So what did Stricker get out of those hundreds of hours and thousands of balls hit from the trailer?
"What was killing me before were my misses were pretty big," said Stricker. "Knock on wood, that's what I've been doing a lot better the last couple years. My misses have gotten to be a lot smaller. And you can play from smaller misses. It's those big misses that end up killing a round. My swing is a lot better than it used to be. And I think part of that is because I went to work on that myself and found out what I wanted to do on my own, and I asked my father-in-law for a little bit of help. So I have it pretty simplified in my mind. I continue to work on the same exact things that I did five years ago. I'm telling you, it's the same things."
From hitting balls from a trailer, Steve Stricker made himself competitive with Tiger Woods, who he now calls a friend. After winning the Northern Trust Open in February, Stricker jumped to No. 2 in the world rankings, ahead of Phil Mickelson and just behind Woods. Stricker's success means that he is more likely to be paired with Woods in tournaments. But he doesn't compare himself to him.
"I don't look at me competing against him out there," said Stricker. "I've gotten away from that, and that's why I think I'm playing a little bit better when I do play with him because I just don't try to compare to what he's doing. I just try to go about my own business, talk with him, have fun with him. That relaxes me, too. Being a friend to him and enjoying being out there with him has helped me play better with him."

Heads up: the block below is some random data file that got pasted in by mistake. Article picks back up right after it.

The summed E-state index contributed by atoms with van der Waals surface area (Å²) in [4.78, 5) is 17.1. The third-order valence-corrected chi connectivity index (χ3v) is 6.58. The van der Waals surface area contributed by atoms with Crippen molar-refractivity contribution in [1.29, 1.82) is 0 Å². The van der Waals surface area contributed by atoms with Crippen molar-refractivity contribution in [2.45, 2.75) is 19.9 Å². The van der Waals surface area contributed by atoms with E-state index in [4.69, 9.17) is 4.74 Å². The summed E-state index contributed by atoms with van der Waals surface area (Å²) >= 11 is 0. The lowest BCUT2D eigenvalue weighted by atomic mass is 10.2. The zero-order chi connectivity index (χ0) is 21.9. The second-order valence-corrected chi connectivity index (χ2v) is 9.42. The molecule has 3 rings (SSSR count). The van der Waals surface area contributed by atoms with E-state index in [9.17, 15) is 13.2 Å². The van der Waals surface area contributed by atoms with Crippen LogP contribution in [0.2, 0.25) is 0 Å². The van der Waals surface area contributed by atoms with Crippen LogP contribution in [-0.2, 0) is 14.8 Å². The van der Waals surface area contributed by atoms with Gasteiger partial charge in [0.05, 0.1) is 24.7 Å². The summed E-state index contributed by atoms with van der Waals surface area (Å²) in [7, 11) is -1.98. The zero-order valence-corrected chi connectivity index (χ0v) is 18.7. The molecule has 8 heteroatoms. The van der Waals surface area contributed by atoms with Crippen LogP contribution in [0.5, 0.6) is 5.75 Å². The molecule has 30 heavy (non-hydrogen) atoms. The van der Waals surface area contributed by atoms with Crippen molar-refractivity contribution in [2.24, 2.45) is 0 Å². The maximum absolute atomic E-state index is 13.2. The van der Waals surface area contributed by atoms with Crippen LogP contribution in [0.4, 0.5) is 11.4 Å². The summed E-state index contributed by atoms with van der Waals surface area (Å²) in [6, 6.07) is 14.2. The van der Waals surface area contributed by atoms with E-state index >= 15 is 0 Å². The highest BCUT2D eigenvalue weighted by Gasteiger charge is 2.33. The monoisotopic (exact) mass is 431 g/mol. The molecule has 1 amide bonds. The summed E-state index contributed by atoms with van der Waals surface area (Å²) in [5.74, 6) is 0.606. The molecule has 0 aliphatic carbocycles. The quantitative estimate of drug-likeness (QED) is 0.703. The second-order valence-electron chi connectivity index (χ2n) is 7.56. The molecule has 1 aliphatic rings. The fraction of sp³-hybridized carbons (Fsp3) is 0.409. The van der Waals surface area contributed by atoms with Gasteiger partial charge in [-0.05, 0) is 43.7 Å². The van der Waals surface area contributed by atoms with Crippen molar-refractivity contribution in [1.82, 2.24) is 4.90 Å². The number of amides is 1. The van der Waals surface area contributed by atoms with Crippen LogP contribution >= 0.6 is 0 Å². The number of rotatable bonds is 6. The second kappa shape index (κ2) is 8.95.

If Stricker's success came out of a trailer in the winter, Perry's came from a member of the Bent Pine Club in Vero Beach, Florida. But first, a look at his career.
Like Stricker, Perry is a country boy, from Franklin, Kentucky. The beginning of his PGA Tour career was sponsored by local residents who he repaid in full. He's become a pillar of his community, owns a public golf course there, and donates time and money to local projects including a college scholarship fund.
When he qualified for the Tour in 1985, he wasn't a ballyhooed player and it took him a while to find his legs. He got his first PGA Tour win, and a substantial one, at Jack Nicklaus' Memorial Tournament in 1991 and won twice again in the 1990s.
But publicly, those wins took a back seat to a glaring loss, one in which he took an unhealthy amount of smug criticism. At the 1996 PGA Championship at Valhalla, outside of Louisville, Perry was the local favorite, the hometown boy that half of the enormous galleries seemed to be following on any given hole, and he gave them a show. Perry finished the final round atop the leaderboard but with several groups still to finish. Instead of going to the range to stay loose and sharp, he went to the CBS television booth to commiserate and from there watched Mark Brooks tie him to set up a play-off, which he lost.
That event, and that criticism, seemed to define Perry's career until he won again in 2001 and then had a breakout season in 2003 with three victories. It was the 2008 season, with three more victories, that really sent Perry, then 48 years old, soaring toward the top of the player rankings, and a lot of it had to do with a putter (a PING G2i Craz-E mallet style) that was handed to him by Paul Hargarten, a club member at Bent Pine, in the off-season before the start of the 2008 campaign.